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Gov. Corbett


The power of the state attorney general to tackle public corruption would be greatly expanded under a legislative proposal stemming from a state investigation into the large public debt racked up through financing deals at Harrisburg’s trash incinerator.

A bipartisan group of lawmakers plan to introduce a bill giving the attorney general authority to investigate and prosecute county, city, and municipal officials and employees for public corruption. Under current law, the attorney general can only prosecute public corruption cases of state officials and employees under certain circumstances. This occurs when county district attorneys refer a case because they have a conflict of interest or lack adequate resources to pursue it.

A state grand jury issued a report last month wrapping up a state investigation of incinerator deals that led up to $300 million in debt during the tenure of former Harrisburg Mayor Stephen Reed. The investigation was launched followed a referral from Dauphin County District Attorney Ed Marsico.

The grand jury recommended no criminal charges in the incinerator case citing a statute of limitations that expired in 2015. However, the grand jury made recommendations to change state laws to help protect municipal taxpayers from excessive debt in the future. These include expanding the attorney general’s prosecuting power to include local officials and extending the statute of limitations to cover wrongdoing discovered after an official leaves office.

The referral system often causes “undesirable delay” in pursuing criminal charges, the grand jury said.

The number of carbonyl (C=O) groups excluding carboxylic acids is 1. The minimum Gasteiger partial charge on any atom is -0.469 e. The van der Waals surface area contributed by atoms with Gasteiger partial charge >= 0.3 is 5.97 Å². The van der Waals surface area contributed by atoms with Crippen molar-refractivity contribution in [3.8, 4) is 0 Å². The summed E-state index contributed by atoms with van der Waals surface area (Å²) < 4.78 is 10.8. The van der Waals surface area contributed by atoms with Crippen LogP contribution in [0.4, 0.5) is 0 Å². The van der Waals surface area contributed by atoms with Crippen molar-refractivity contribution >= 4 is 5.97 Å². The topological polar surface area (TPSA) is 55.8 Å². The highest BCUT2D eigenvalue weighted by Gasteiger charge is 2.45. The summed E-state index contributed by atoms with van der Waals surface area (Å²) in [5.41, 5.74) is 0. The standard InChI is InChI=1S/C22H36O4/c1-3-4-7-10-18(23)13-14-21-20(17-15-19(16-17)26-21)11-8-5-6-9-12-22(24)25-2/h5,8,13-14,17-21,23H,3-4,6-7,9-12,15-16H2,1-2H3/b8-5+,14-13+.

The grand jury report gave momentum to senators who have pushed to enact stronger municipal debt laws since 2013 in response to the incinerator controversy. They have now gained allies in the House who plan to introduce companion bills.

Under the powers bill, the attorney general could prosecute local officials when state laws are violated, said Sen. John Blake, D-Lackawanna, the sponsor. Federal prosecutors have jurisdiction to prosecute local officials for violations of federal laws in such areas as mail fraud and bribery and extortion.

The legislation to expand the attorney general’s power comes after the elective office weathered a series of controversies leading to the conviction of former Attorney General Kathleen Kane for leaking grand jury information to a reporter and lying about it to another grand jury and her resignation from office last summer.

Attorney General Josh Shapiro said this week he strongly supports having the additional prosecuting authority. He also noted he’s seeking a $500,000 increase to strengthen the office’s Public Corruption Unit in the fiscal 2017-18 state budget.

House Judiciary Committee Chairman Ron Marsico, R-Dauphin, said he would take a close look at what he described as giving the attorney general “super power” to investigate local officials.

The attorney general’s office would need a larger budget if that power was granted, said Harrisburg attorney Water Cohen, a one-time acting attorney general.

“The question here is whether the General Assembly, if it expands the jurisdiction of the OAG, will give the office the necessary resources to actually conduct such additional investigations and prosecutions, which can be very complicated and time-consuming,” wrote Cohen.

The Pennsylvania District Attorneys Association will probably take a position on the legislation.